In general, high prices do not last for long periods of time. If price opportunities are present and you do not have the information to confidently know what type of margin you have at every price level, it will be difficult, if not impossible, to take advantage of opportunities. Investing some time in a comprehensive cost of production analysis for the coming year will allow you to maximize your profit margin!
If you're interested in tools for putting together plans and projections on your specific cost of production, send me your questions.

Nascar & Farming: The Race is On

Apr 18, 2011

 What is different? What is the same? The similarities of Nascar and Agriculture are a lot like looking in to a mirror. So many of the obstacles and challenges that race teams face in Nascar are challenges and obstacles we face in Agriculture. A success story: Hendrick Motorsports five Championships & 53 Race Wins in the last five years! Total dominance over all other race teams!

Another critical concept of Hendrick Motorsports is the structure of "multiple car teams." This idea is very basic. Put four cars on the track that work together as "one team" and you have four times the power, four times the information, four times the money from sponsorships, four times the amount of talented   people that want to work with a winning organization! All of this along with some time and professional leadership results in a dominating organization.

What do you need to do as farmers to be successful when agriculture seems to change as fast as a Nascar race? Think about the four car team model vs. a 1 car team model. Think of the difficulties of a single car being able to compete with the lack of resources mentioned above. This is much the same as the single farm operation trying to be competitive with a multi-unit operation. If two or three or even four farmers could develop a strategic approach with proper leadership and people working together towards the same rewards one can just imagine the potential Strength and Benefits. Like Hendrick Motorsports, four times the information, four times the capital to work with, four times the talent and skill to draw from and four times the opportunities, as suppliers, investors and other farmers want to tie their wagon to your "New Operational Structure".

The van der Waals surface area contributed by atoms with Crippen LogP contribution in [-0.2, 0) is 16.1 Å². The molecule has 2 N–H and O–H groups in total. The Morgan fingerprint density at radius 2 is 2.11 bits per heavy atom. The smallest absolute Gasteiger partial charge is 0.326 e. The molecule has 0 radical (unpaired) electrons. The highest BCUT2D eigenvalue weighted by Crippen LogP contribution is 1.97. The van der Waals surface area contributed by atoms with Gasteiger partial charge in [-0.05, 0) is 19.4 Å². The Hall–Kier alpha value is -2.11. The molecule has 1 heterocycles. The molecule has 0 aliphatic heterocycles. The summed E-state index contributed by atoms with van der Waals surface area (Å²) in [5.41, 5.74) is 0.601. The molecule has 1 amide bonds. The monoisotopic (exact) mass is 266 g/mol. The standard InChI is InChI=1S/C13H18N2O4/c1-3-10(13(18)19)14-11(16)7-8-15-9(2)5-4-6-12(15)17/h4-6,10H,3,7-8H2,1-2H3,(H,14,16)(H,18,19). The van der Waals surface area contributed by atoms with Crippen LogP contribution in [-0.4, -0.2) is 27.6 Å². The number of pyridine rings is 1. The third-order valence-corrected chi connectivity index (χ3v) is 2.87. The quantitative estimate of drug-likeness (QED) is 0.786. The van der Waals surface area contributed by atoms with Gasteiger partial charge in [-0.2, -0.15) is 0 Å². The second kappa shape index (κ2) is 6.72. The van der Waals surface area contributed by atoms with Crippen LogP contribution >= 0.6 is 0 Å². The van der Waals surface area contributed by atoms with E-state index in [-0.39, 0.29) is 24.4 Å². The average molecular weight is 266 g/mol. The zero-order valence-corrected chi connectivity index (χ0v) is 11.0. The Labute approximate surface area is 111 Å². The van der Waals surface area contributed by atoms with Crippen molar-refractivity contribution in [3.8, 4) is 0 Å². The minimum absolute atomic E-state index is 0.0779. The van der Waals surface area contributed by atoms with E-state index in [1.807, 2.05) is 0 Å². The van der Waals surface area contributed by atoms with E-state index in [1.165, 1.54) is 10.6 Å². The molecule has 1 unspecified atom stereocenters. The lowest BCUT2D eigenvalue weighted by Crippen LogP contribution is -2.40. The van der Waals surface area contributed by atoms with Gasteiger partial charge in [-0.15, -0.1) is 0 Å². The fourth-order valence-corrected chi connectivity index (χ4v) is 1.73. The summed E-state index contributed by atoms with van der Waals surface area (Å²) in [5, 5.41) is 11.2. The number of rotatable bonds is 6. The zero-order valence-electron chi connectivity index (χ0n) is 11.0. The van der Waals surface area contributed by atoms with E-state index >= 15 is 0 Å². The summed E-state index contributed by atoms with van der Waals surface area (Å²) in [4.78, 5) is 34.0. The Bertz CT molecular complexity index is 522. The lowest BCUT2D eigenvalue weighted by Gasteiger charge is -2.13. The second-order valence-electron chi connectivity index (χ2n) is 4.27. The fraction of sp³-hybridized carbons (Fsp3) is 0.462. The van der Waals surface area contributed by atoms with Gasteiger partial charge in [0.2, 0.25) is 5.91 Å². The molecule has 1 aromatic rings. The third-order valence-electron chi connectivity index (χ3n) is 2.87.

There are more opportunities in Agriculture now then ever before as we consider all of the technological tools we have at our fingertips. However, this creates the largest challenges we have ever faced in Agriculture. If we as operators can learn to work together as a team, share critical information, put some of our independence and ego’s aside, and most importantly work toward networking our personalities together, we could be that "four car team" that Nascar has already accomplished. Think about neighbors and other farmers in your area; are there others that you could network with in a way that would benefit you both? Think about the potential! There are strategies available to begin this process. Talk to others who have been successful in this process and discover how you could put together a Winning Strategy.
If you're interested in networking or collaborating with other farmers in your area send me your questions. I have developed a multi generational business model that I would be happy to share with you.
Gentlemen, Start Your Engines!!

Does Custom Farming Really Pay?

Apr 11, 2011